Republication of the infamous Seralini study on the toxicity of genetically modified (GM) food crops has been met with renewed criticism from the global scientific community.
French researcher Gilles Seralini’s paper into the toxicity of glyphosate-resistant GM maize on rats was initially published by Food and Chemical Toxicology in September 2012, then retracted by the journal in December 2013 after scathing reviews from the European Food Safety Authority (EFSA) and the Australian biotech sector. It is being republished tonight at 7pm in Environmental Sciences Europe, an Open Access journal, but without significant alteration.
The authors claimed their study showed GM maize causes tumours in rats, but the paper’s design and methodology was pilloried on first publication, primarily for lack of controls.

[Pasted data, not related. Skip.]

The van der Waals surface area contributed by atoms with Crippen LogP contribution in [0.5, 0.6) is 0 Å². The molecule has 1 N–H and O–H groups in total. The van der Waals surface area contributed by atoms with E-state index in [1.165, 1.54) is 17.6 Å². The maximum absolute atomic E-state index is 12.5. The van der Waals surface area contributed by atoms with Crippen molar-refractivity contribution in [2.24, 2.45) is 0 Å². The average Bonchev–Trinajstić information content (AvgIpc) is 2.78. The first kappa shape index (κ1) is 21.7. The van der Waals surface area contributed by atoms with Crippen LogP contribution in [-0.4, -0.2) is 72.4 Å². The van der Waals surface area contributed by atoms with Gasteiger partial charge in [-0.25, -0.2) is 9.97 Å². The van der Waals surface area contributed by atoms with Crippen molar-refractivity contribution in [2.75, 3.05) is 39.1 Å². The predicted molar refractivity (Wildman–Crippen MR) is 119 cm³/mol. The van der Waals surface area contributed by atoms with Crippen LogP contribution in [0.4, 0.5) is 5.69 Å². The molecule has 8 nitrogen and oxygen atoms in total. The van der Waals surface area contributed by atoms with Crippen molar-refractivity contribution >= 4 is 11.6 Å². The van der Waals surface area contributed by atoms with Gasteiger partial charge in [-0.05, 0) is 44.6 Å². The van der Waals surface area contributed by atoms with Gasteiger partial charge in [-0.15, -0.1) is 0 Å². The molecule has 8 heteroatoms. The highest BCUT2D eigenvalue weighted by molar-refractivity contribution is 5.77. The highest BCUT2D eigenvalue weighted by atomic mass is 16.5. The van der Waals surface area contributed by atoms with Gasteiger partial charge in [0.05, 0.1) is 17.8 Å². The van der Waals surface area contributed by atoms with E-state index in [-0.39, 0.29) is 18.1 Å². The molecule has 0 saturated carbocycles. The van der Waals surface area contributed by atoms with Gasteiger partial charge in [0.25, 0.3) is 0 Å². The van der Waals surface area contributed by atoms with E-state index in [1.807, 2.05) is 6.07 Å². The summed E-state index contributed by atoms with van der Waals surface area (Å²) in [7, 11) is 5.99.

Senior Lecturer in the University of Adelaide School of Medicine Sciences, Dr Ian Musgrave, said the “major flaws in this study still remain”. Dr Musgrave said Professor Seralini used the wrong controls and failed to consistently take into account dose response or measured outcomes.
Associate Professor Peter Dearden, Director of Genetics at the University of Otago in New Zealand, said the paper being published was “identical to the first one”. However, he said the flawed study raised some interesting points which should be further developed with proper methodology.
“The paper was, in my mind, inconclusive, but pointed a direction in which future research could go,” Prof Dearden said. “Controversial studies should not be buried because of public argument. They should be investigated, repeated, and new data published to either disprove or support the original findings. Only then do we get a clear and robust argument.”
Read the full, original article: Seralini study republished